var country = countries[i];
    var polygon = country.country_poly;
    var v = polygon.length;

    while(v--){
        p.paths = google.maps.geometry.encoding.decodePath(polygon[v].poly);

        var shape = new google.maps.Polygon(p);
        shape.setMap(map); //set it

        //capture bounds
        var m = p.paths.length;
        while(m--){ bounds.extend(p.paths[m]); }
    }
}
map.fitBounds(bounds);

Ok, there is a lot to cover here, so I will do my best to break it down as needed.

First, we set-up a bounds variable and equal it to a Google LatLngBounds() function that we will use to auto zoom, and pan our map around the drawn polygons once we are finished. Next we want to gather all our country borders, so we set-up another variable called “countries” and equal it to our globally available Object array from our country-borders.js “country_borders”. Next we set-up a third variable called “i” and we equal it to the length of found objects in our “countries” variable. Finally we set-up a variable called “p” that will be used to contain our path, and polygon styles.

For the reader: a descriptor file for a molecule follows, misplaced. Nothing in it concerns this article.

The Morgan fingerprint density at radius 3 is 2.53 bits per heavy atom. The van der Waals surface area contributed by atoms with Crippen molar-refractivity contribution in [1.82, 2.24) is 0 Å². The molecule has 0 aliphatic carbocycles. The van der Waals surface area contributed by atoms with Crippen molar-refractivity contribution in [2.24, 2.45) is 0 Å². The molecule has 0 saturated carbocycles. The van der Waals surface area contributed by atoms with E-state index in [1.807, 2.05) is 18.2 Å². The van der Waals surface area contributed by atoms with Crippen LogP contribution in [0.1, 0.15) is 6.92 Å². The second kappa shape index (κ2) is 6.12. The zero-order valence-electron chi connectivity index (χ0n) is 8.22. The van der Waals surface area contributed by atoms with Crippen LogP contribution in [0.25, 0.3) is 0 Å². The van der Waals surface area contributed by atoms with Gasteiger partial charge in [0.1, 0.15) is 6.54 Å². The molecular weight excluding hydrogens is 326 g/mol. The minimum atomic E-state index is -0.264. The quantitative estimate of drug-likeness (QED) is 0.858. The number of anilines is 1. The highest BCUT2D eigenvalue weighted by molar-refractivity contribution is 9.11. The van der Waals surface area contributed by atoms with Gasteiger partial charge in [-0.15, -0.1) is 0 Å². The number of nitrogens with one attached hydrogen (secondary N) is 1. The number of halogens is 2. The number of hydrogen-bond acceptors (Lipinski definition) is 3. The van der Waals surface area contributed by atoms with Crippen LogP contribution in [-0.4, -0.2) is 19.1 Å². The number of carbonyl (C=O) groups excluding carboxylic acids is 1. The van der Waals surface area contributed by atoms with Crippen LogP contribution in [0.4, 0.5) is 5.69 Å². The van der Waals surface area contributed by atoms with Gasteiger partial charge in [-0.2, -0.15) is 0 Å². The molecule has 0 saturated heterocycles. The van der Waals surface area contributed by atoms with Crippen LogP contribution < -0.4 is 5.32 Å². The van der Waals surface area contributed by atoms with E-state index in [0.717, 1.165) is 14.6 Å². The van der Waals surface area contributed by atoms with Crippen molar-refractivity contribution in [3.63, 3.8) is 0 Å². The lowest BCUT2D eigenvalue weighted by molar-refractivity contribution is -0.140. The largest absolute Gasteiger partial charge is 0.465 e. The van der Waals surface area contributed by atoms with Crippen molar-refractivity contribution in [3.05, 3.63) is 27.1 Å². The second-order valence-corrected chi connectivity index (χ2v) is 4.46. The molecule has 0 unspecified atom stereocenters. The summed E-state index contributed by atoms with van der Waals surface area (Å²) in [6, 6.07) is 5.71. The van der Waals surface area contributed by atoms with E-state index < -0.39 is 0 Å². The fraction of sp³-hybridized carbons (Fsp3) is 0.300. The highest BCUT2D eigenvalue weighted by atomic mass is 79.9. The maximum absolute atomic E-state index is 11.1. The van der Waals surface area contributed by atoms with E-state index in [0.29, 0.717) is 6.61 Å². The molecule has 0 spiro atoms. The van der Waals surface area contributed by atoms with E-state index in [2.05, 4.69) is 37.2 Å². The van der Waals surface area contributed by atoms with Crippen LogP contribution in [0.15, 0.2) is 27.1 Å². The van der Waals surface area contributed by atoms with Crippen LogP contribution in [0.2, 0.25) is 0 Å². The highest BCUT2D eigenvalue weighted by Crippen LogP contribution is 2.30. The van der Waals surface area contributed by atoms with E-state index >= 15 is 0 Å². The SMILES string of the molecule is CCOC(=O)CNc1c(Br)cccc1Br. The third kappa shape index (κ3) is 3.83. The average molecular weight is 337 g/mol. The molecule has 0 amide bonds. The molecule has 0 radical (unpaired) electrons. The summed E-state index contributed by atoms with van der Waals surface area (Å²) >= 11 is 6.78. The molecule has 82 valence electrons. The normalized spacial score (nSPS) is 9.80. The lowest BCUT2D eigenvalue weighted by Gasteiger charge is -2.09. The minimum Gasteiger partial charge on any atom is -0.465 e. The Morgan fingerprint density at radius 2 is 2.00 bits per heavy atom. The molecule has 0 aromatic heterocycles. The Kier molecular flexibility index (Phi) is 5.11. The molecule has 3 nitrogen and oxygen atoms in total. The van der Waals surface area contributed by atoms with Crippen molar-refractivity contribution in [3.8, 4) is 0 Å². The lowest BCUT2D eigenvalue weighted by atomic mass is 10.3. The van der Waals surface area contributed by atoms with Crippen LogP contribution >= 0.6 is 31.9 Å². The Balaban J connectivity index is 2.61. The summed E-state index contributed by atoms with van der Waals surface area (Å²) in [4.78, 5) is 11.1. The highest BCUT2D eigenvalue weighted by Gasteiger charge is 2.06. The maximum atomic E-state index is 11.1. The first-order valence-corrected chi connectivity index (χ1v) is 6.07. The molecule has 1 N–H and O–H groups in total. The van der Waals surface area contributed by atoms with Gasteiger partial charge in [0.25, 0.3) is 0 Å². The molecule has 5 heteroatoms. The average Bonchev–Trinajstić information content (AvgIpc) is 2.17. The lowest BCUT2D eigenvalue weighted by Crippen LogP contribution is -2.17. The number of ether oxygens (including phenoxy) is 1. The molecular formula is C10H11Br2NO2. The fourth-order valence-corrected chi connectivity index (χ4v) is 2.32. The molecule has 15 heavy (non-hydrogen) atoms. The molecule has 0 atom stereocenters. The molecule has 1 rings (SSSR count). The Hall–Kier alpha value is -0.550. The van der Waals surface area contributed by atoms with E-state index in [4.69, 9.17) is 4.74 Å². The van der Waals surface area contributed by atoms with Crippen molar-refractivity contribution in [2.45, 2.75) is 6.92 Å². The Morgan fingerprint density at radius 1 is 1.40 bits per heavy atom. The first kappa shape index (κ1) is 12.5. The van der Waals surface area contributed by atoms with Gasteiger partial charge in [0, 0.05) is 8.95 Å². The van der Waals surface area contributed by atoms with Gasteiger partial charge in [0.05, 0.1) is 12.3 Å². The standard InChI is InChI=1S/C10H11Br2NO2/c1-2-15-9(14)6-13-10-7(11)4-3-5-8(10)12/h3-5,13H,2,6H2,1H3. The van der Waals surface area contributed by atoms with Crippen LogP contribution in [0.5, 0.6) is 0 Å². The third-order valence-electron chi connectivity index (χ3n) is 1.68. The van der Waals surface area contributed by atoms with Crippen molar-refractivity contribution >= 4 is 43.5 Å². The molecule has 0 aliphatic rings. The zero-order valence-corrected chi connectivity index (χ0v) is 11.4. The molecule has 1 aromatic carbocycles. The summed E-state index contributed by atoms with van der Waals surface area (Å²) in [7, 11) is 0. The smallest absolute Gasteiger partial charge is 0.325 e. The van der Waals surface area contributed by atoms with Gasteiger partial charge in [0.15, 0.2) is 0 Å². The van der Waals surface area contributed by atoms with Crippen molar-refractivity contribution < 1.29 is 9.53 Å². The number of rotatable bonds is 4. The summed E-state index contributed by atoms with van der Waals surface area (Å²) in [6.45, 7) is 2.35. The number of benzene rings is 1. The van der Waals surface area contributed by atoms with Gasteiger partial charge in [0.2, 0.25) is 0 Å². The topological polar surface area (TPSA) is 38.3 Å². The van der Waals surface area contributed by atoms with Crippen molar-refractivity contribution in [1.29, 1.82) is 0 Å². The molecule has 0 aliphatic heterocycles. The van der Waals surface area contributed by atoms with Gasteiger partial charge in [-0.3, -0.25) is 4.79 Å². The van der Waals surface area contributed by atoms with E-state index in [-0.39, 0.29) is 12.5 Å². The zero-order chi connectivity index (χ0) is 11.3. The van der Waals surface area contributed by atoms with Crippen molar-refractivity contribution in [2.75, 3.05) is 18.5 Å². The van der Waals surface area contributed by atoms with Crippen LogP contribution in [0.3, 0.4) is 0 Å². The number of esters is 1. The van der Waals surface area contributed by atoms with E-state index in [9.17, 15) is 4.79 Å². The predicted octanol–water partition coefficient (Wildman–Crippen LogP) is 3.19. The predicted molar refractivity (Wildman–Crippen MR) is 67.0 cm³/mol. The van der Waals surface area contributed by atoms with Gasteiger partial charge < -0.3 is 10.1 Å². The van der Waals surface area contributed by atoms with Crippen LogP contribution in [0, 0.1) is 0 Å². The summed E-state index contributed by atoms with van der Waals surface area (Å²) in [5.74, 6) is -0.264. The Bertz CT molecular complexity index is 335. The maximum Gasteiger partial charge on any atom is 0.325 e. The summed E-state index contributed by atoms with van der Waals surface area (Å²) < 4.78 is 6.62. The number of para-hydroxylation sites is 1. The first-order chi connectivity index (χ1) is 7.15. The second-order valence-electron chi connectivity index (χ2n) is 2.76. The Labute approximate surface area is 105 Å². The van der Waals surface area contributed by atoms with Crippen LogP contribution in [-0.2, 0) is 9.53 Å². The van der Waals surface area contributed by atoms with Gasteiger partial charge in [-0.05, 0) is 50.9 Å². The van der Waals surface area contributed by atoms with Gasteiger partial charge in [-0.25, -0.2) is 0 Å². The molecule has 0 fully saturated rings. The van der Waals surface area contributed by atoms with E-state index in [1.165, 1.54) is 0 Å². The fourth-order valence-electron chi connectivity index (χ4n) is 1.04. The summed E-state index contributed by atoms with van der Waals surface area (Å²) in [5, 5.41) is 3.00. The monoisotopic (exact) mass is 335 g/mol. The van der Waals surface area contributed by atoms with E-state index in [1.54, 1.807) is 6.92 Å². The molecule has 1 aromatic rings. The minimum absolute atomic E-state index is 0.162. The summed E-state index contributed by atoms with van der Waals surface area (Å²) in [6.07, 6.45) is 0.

Now that we have gathered the necessaries in values to plot our polygons, we need to loop over our data. We use the while loop and the fastest proven method of looping, by looping in reverse (v–). Once we are in our loop, we must further drill down into each polygon, of each countrym and plot each vertex points that we encoded before. So we create a new variable called “country” (singular, cause we are a single country scope now) and equal it to “countries[i]” or rather, the current country in the looping procedure. Next we will create another variable called “polygon” and equal it to our current country’s found polygon objects; and finally we make a third variable and equal it to the found polygons length for our current county.